Alaska's role in Arctic defense gaining prominence, outgoing commander says
The outgoing commander of three major military commands in Alaska says the state’s Arctic location means it will likely have an increased profile in the nation’s military preparedness, and his successor looks to increase that profile in the coming years.
When talking of his greatest accomplishments as head of the 11th Air Force, Alaska NORAD region, and Alaska Command, Lt. Gen. Ken Wilsbach says advocacy for the Arctic is high on that list.
“The United States is an Arctic nation because of Alaska, and we in Alaska know that, and inherently know that,” Wilsbach told Channel 2 Thursday. “But if you go to the Lower 48, especially the farther East and South you go, oftentimes the people either don’t know about it, or they’ve forgotten.”
Wilsbach says more people, particularly in Washington, are talking about the Arctic. “Because of that receding sea ice, we’re seeing increased human activity,” Wilsbach said. He noted increased transportation, and harvest of resources like oil, gas and fish, and the increase in tourism in the Arctic. “Increased human activity has implications for the military because we are an Arctic nation and we have interest in the Arctic.”
“I’m very proud of the fact that we, here from Alaska are DOD’s experts on what the military should be doing in the Arctic, so we have a voice in Washington and in other headquarters around the globe,” Wilsbach said.
Friday morning, Wilsbach handed command of the three units, over to Lt. Gen. Thomas Bussiere. Now the senior military official in Alaska, Bussiere is responsible for all military activities in the Alaska joint operations area, and for coordinating more than 21,000 active duty and reserve members from all services.
Bussiere told Channel 2 after taking command Friday that Alaska’s Arctic importance is on his mind moving forward as well. “The importance of Alaska and the importance of the Arctic region is kindof coming to the surface again,” he said. “With the potential change in the climate, in the Arctic region, there’s no better time for the U.S. and Canada and our Arctic partners to look at how we can increase and maintain our security in the region.”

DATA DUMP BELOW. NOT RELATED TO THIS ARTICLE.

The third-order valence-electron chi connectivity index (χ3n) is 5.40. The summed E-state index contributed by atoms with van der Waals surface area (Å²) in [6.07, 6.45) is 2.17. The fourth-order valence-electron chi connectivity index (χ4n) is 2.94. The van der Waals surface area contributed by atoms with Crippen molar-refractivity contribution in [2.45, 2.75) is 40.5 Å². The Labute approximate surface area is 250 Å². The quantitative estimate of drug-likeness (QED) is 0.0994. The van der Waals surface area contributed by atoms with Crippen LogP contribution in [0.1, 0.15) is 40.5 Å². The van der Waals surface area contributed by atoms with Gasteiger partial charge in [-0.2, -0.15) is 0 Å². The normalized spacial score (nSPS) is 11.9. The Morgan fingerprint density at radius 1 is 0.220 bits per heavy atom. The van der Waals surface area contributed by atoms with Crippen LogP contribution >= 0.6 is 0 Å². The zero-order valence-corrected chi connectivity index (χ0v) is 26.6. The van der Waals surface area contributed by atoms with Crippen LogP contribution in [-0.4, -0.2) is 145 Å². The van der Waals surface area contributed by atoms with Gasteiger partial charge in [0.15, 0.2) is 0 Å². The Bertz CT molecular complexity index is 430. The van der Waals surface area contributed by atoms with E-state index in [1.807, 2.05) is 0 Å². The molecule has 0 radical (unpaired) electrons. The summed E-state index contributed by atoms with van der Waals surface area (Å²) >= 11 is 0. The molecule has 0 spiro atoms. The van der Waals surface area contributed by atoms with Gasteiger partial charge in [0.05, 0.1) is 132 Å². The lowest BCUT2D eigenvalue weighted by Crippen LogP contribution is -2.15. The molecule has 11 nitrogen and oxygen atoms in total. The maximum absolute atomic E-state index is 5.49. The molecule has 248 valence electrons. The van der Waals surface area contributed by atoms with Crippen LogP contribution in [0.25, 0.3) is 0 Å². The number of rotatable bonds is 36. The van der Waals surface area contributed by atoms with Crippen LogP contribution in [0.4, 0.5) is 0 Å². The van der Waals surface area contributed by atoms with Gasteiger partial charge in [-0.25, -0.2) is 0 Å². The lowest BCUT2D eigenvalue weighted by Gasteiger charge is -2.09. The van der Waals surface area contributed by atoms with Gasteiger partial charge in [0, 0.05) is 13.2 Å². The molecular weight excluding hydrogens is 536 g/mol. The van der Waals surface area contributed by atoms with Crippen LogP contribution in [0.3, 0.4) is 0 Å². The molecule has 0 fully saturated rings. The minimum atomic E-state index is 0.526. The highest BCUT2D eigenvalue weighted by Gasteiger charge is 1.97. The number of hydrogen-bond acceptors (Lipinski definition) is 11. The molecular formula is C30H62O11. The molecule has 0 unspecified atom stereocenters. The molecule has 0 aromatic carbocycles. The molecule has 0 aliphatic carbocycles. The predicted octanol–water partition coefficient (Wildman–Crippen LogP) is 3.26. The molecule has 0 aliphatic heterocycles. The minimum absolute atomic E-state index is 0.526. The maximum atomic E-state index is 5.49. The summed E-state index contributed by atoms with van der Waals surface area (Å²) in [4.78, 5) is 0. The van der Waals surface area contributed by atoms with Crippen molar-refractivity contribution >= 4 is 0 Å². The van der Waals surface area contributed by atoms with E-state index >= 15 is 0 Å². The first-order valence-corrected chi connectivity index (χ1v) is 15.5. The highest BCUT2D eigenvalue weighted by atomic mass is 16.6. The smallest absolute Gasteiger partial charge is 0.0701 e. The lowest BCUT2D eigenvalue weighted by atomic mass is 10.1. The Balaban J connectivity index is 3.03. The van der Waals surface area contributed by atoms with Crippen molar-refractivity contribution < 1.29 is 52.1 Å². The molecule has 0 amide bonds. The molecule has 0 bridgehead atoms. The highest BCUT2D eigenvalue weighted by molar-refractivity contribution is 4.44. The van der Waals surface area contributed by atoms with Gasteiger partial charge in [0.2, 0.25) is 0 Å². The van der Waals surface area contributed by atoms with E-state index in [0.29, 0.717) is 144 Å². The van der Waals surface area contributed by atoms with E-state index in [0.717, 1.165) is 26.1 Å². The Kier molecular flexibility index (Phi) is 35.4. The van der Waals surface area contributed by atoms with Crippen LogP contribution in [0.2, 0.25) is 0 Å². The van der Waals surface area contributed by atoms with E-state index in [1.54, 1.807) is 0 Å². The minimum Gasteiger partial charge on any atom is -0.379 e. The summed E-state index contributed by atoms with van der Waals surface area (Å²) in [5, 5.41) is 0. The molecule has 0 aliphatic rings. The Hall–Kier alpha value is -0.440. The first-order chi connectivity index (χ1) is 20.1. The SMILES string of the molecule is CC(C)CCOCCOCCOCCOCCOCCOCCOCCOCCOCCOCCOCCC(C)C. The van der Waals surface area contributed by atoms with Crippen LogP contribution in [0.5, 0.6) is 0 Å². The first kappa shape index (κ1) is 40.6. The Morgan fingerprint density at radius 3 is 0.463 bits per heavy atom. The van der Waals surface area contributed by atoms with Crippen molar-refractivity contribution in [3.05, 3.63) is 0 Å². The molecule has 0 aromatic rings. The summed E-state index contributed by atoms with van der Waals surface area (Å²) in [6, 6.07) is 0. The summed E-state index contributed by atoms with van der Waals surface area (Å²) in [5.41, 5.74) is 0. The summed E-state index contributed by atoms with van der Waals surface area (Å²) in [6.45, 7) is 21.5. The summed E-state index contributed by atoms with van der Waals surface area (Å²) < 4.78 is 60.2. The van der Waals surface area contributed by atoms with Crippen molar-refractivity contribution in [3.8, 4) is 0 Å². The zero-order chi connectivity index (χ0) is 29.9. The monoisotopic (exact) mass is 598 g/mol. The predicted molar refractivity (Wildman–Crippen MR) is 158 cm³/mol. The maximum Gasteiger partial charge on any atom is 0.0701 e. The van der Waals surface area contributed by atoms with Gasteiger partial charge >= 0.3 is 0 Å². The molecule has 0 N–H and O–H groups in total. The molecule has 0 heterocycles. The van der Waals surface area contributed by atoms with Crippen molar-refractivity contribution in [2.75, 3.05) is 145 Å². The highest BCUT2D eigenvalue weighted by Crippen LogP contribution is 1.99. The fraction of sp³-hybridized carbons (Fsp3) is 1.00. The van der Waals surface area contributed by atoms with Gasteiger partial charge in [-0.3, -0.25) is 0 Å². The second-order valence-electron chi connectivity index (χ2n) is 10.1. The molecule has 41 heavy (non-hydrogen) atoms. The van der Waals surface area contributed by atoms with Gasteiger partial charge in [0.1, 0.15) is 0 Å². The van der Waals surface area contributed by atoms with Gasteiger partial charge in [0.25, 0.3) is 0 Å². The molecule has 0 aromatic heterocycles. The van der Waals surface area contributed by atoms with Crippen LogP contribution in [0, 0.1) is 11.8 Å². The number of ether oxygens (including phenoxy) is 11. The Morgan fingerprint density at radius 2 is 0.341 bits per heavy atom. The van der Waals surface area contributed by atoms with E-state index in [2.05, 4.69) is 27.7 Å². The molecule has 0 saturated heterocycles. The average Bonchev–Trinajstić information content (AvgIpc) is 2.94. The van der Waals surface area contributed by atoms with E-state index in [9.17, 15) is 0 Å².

Being in command of North American Air Defense means Bussiere will be working with Canadian counterparts to protect the skies of North America. Alaska Command puts him in charge of military forces in Alaska, including if they’re called on in the case of a civil emergency like a massive earthquake. And with the 11th Air Force, he’s in command of the combat air forces in Alaska, Hawaii and Guam.
And not going far, at least when you're talking about worldwide military airspace, Lt. Gen. Wilsbach heads to another area of global military importance: The Korean Peninsula. Wilsbach will take over command of the 7th Air Force, will be the Combined Forces Air Component Commander, and will be Deputy Commander for U.S. Forces in Korea.
On his departure, Wilbach talked about increasing readiness among Alaska’s troops as another of his highest achievements. “We’re more ready now than we were two years ago,” Wilsbach said about when he took command. “The main locations in the 11th Air Force are the farthest north and the farthest west where we have U.S. Forces, where we can project or defend our nation from, and so it’s very strategic locations in Alaska, Hawaii and Guam to be able to do that, and our forces are prepared to do that.”
In Friday’s Change of Command ceremony, Lt. Gen Bussiere noted his commitment to readiness as well: “Whether it’s protecting the skies or the terrain of Alaska, the northern tier, or projecting power in the Pacific for our national interests or those of our allies and friends, the task is to be ready 24/7/365,” Bussiere said. “Readiness is not a buzzword, or a bumper sticker. It is a way of life.”